Heard, William Jones Elliott (1801–1874)

By: Thomas W. Cutrer

Type: Biography

Published: 1952

Updated: October 24, 2019

William J. E. Heard, soldier and planter, was born near Knoxville, Tennessee, on August 16, 1801, the son of Stephen Rhodes and Jemima (Menifee) Heard. At an early age Heard was taken by his family to Alabama. On October 30, 1830, he and his twenty-one-year-old wife, America (Morton), and their two daughters joined his family and an "Alabama colony" that had arrived in Texana, Texas, in December 1830. Heard was granted a league and a labor six miles from Texana in Stephen F. Austin's colony. In 1832 he was elected second lieutenant of Capt. Joseph K. Looney's volunteer company. In 1835 he moved to Egypt in Colorado (now Wharton) County and established himself as a sugar and cotton planter. On February 1, 1836, with the outbreak of the Texas Revolution, Heard was elected first lieutenant of Capt. Thomas J. Rabb's company of volunteers, but when the army was reorganized on April 2 he was elected captain of what became Company F of Col. Edward Burleson's First Regiment, Texas Volunteers. At the battle of San Jacinto Heard's company was in the middle of the Texan line opposite the Mexican artillery and overran and captured the enemy cannons. Heard was discharged at Victoria on May 13, 1836. On September 28, 1838, he was elected chief justice of Colorado County, where in 1840 he owned 1,200 acres of land, seventeen slaves, forty-five cattle, a workhorse, and a clock. In that year he was elected chief justice of Wharton County and accompanied Col. John H. Moore's expedition against the Indians of the upper Colorado River. Heard was elected justice of the peace of Beat One of the judicial Ward County on February 24, 1841. When Mexican general Adrián Woll invaded Texas in 1842, Heard raised a company of twenty volunteers and was assigned to the command of the defense of Victoria. He arrived there on the evening of March 6 to find "the citizens badly armed and in great confusion." Upon receiving reports that a force of 1,100 of the enemy were marching toward Victoria from Refugio and that 3,000 more were near San Antonio, with an additional 14,000 reinforcements still beyond the Rio Grande, he wrote to the editor of the Telegraph and Texas Register, "I have no doubt, from all I can gather that there is an invasion at hand," and resolved to fall back beyond the Lavaca River the following day. "I cannot risk myself and men here longer than tomorrow evening without help," he wrote. After Woll's withdrawal, however, Heard and his men returned to their homes. By 1850 Heard reported real-estate holdings worth $16,888. His wife died on June 18, 1855; they had two daughters and two sons. Heard later married a widow named Ester Glass. In 1866 he moved to what was said to have been a model plantation at Chappell Hill, where he died on August 8, 1874. He is buried at the Chappell Hill Masonic Cemetery. He was a Methodist and a member of the Texas Veterans Association.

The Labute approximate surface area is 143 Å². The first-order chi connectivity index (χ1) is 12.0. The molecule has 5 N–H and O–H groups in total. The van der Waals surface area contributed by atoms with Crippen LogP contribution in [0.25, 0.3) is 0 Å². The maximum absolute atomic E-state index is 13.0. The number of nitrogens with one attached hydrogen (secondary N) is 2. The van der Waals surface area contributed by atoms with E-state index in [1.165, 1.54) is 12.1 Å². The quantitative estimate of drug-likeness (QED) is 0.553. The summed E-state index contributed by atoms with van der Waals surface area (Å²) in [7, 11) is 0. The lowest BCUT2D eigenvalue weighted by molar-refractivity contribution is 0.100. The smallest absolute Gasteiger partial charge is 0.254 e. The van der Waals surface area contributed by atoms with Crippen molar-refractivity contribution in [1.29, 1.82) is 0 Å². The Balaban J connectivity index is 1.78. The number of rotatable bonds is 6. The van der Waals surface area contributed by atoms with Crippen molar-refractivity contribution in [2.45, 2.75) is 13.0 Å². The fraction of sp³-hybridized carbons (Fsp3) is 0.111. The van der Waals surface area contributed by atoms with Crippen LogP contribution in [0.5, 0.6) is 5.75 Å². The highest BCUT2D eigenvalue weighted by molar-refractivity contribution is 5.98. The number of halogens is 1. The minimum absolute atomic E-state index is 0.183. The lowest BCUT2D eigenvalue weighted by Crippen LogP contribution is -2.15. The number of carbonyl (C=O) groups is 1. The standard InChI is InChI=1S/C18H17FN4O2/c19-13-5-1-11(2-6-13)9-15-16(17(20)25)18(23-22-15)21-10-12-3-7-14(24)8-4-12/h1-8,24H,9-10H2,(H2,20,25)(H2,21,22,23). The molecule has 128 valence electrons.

Biographical Encyclopedia of Texas (New York: Southern, 1880). Daughters of the Republic of Texas, Muster Rolls of the Texas Revolution (Austin, 1986). Sam Houston Dixon and Louis Wiltz Kemp, The Heroes of San Jacinto (Houston: Anson Jones, 1932). Memorial and Genealogical Record of Southwest Texas (Chicago: Goodspeed, 1894; rpt., Easley, South Carolina: Southern Historical Press, 1978). Homer S. Thrall, A Pictorial History of Texas (St. Louis: Thompson, 1879). Vertical Files, Dolph Briscoe Center for American History, University of Texas at Austin.

Time Periods:

  • Texas Revolution

The following, adapted from the Chicago Manual of Style, 15th edition, is the preferred citation for this entry.

Thomas W. Cutrer, “Heard, William Jones Elliott,” Handbook of Texas Online, accessed October 18, 2021, https://www.tshaonline.org/handbook/entries/heard-william-jones-elliott.

Published by the Texas State Historical Association.

All copyrighted materials included within the Handbook of Texas Online are in accordance with Title 17 U.S.C. Section 107 related to Copyright and “Fair Use” for Non-Profit educational institutions, which permits the Texas State Historical Association (TSHA), to utilize copyrighted materials to further scholarship, education, and inform the public. The TSHA makes every effort to conform to the principles of fair use and to comply with copyright law.

For more information go to: http://www.law.cornell.edu/uscode/17/107.shtml

If you wish to use copyrighted material from this site for purposes of your own that go beyond fair use, you must obtain permission from the copyright owner.

October 24, 2019